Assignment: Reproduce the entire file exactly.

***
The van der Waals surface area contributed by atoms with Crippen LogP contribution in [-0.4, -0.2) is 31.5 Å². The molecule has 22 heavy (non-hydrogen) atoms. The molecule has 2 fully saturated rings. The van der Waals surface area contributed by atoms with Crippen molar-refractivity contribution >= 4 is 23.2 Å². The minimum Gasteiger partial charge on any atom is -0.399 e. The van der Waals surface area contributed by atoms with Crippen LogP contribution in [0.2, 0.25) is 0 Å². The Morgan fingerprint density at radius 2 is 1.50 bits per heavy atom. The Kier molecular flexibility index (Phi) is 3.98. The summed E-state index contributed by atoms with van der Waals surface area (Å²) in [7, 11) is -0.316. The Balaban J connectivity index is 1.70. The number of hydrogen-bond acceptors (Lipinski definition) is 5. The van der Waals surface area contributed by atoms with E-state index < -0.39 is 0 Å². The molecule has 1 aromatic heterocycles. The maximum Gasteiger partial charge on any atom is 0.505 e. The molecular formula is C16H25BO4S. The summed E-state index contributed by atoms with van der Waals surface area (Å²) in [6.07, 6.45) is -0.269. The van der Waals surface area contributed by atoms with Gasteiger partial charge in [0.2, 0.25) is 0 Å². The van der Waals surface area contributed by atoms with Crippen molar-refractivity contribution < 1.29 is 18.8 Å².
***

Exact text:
The van der Waals surface area contributed by atoms with Crippen LogP contribution in [-0.4, -0.2) is 31.5 Å². The molecule has 22 heavy (non-hydrogen) atoms. The molecule has 2 fully saturated rings. The van der Waals surface area contributed by atoms with Crippen molar-refractivity contribution >= 4 is 23.2 Å². The minimum Gasteiger partial charge on any atom is -0.399 e. The van der Waals surface area contributed by atoms with Crippen LogP contribution in [0.2, 0.25) is 0 Å². The Morgan fingerprint density at radius 2 is 1.50 bits per heavy atom. The Kier molecular flexibility index (Phi) is 3.98. The summed E-state index contributed by atoms with van der Waals surface area (Å²) in [7, 11) is -0.316. The Balaban J connectivity index is 1.70. The number of hydrogen-bond acceptors (Lipinski definition) is 5. The van der Waals surface area contributed by atoms with E-state index < -0.39 is 0 Å². The molecule has 1 aromatic heterocycles. The maximum Gasteiger partial charge on any atom is 0.505 e. The molecular formula is C16H25BO4S. The summed E-state index contributed by atoms with van der Waals surface area (Å²) in [6.07, 6.45) is -0.269. The van der Waals surface area contributed by atoms with Gasteiger partial charge in [0.2, 0.25) is 0 Å². The van der Waals surface area contributed by atoms with Crippen molar-refractivity contribution < 1.29 is 18.8 Å².